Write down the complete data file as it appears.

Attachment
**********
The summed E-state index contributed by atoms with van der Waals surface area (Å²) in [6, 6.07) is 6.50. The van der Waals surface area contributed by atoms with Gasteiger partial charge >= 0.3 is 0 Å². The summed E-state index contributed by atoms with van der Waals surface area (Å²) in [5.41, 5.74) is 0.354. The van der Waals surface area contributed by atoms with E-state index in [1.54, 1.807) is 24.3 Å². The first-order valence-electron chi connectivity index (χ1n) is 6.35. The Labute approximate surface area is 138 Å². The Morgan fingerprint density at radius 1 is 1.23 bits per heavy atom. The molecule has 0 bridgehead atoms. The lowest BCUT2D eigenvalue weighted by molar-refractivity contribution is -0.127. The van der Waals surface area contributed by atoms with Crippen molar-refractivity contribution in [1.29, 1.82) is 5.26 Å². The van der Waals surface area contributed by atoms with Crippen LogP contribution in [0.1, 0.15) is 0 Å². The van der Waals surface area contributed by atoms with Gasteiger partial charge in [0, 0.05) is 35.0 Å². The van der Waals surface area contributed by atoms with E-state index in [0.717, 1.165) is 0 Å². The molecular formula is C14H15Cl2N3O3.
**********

The summed E-state index contributed by atoms with van der Waals surface area (Å²) in [6, 6.07) is 6.50. The van der Waals surface area contributed by atoms with Gasteiger partial charge >= 0.3 is 0 Å². The summed E-state index contributed by atoms with van der Waals surface area (Å²) in [5.41, 5.74) is 0.354. The van der Waals surface area contributed by atoms with E-state index in [1.54, 1.807) is 24.3 Å². The first-order valence-electron chi connectivity index (χ1n) is 6.35. The Labute approximate surface area is 138 Å². The Morgan fingerprint density at radius 1 is 1.23 bits per heavy atom. The molecule has 0 bridgehead atoms. The lowest BCUT2D eigenvalue weighted by molar-refractivity contribution is -0.127. The van der Waals surface area contributed by atoms with Crippen molar-refractivity contribution in [1.29, 1.82) is 5.26 Å². The van der Waals surface area contributed by atoms with Crippen LogP contribution in [0.1, 0.15) is 0 Å². The van der Waals surface area contributed by atoms with Gasteiger partial charge in [0, 0.05) is 35.0 Å². The van der Waals surface area contributed by atoms with E-state index in [0.717, 1.165) is 0 Å². The molecular formula is C14H15Cl2N3O3.